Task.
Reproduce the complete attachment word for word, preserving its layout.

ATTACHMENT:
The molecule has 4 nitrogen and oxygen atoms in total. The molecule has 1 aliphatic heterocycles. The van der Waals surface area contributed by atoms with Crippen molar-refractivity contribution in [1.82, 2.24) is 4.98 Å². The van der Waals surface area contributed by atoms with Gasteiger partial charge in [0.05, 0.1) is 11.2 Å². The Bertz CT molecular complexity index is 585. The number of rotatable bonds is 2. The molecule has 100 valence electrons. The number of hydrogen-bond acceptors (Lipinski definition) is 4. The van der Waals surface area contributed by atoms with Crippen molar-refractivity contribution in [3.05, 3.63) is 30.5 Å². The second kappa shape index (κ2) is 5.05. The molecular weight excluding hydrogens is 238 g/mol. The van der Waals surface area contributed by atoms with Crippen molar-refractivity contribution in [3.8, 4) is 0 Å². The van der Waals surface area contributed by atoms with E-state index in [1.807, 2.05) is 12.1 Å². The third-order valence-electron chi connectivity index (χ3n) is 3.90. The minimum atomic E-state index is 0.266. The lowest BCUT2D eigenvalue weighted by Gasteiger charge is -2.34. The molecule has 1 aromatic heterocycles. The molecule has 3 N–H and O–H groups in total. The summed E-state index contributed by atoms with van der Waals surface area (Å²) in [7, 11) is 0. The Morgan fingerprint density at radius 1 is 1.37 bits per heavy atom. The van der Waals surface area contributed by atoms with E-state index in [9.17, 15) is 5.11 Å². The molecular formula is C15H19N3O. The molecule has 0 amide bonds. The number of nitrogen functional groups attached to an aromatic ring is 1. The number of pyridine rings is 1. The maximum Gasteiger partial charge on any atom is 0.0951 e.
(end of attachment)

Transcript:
The molecule has 4 nitrogen and oxygen atoms in total. The molecule has 1 aliphatic heterocycles. The van der Waals surface area contributed by atoms with Crippen molar-refractivity contribution in [1.82, 2.24) is 4.98 Å². The van der Waals surface area contributed by atoms with Gasteiger partial charge in [0.05, 0.1) is 11.2 Å². The Bertz CT molecular complexity index is 585. The number of rotatable bonds is 2. The molecule has 100 valence electrons. The number of hydrogen-bond acceptors (Lipinski definition) is 4. The van der Waals surface area contributed by atoms with Crippen molar-refractivity contribution in [3.05, 3.63) is 30.5 Å². The second kappa shape index (κ2) is 5.05. The molecular weight excluding hydrogens is 238 g/mol. The van der Waals surface area contributed by atoms with Crippen molar-refractivity contribution in [3.8, 4) is 0 Å². The van der Waals surface area contributed by atoms with E-state index in [1.807, 2.05) is 12.1 Å². The third-order valence-electron chi connectivity index (χ3n) is 3.90. The minimum atomic E-state index is 0.266. The lowest BCUT2D eigenvalue weighted by Gasteiger charge is -2.34. The molecule has 1 aromatic heterocycles. The molecule has 3 N–H and O–H groups in total. The summed E-state index contributed by atoms with van der Waals surface area (Å²) in [7, 11) is 0. The Morgan fingerprint density at radius 1 is 1.37 bits per heavy atom. The van der Waals surface area contributed by atoms with E-state index in [9.17, 15) is 5.11 Å². The molecular formula is C15H19N3O. The molecule has 0 amide bonds. The number of nitrogen functional groups attached to an aromatic ring is 1. The number of pyridine rings is 1. The maximum Gasteiger partial charge on any atom is 0.0951 e.